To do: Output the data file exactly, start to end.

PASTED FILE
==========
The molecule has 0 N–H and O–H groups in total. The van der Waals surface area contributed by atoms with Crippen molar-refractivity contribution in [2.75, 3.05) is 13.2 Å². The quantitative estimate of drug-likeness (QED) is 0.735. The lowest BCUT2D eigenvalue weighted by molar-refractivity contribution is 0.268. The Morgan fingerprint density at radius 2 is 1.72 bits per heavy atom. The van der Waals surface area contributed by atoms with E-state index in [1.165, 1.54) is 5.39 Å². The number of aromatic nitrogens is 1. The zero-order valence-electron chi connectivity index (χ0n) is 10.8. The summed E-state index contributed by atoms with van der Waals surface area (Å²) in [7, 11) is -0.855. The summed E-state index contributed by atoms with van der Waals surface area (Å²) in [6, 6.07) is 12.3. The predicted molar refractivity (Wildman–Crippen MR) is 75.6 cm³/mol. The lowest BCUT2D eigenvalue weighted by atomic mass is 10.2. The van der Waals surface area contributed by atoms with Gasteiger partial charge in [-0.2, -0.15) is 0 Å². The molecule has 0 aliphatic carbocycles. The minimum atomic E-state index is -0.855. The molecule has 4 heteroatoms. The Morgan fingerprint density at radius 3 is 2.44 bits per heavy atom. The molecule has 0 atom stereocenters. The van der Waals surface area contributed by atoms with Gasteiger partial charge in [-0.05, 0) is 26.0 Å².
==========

The molecule has 0 N–H and O–H groups in total. The van der Waals surface area contributed by atoms with Crippen molar-refractivity contribution in [2.75, 3.05) is 13.2 Å². The quantitative estimate of drug-likeness (QED) is 0.735. The lowest BCUT2D eigenvalue weighted by molar-refractivity contribution is 0.268. The Morgan fingerprint density at radius 2 is 1.72 bits per heavy atom. The van der Waals surface area contributed by atoms with E-state index in [1.165, 1.54) is 5.39 Å². The number of aromatic nitrogens is 1. The zero-order valence-electron chi connectivity index (χ0n) is 10.8. The summed E-state index contributed by atoms with van der Waals surface area (Å²) in [7, 11) is -0.855. The summed E-state index contributed by atoms with van der Waals surface area (Å²) in [6, 6.07) is 12.3. The predicted molar refractivity (Wildman–Crippen MR) is 75.6 cm³/mol. The lowest BCUT2D eigenvalue weighted by atomic mass is 10.2. The van der Waals surface area contributed by atoms with Gasteiger partial charge in [-0.2, -0.15) is 0 Å². The molecule has 0 aliphatic carbocycles. The minimum atomic E-state index is -0.855. The molecule has 4 heteroatoms. The Morgan fingerprint density at radius 3 is 2.44 bits per heavy atom. The molecule has 0 atom stereocenters. The van der Waals surface area contributed by atoms with Gasteiger partial charge in [-0.05, 0) is 26.0 Å².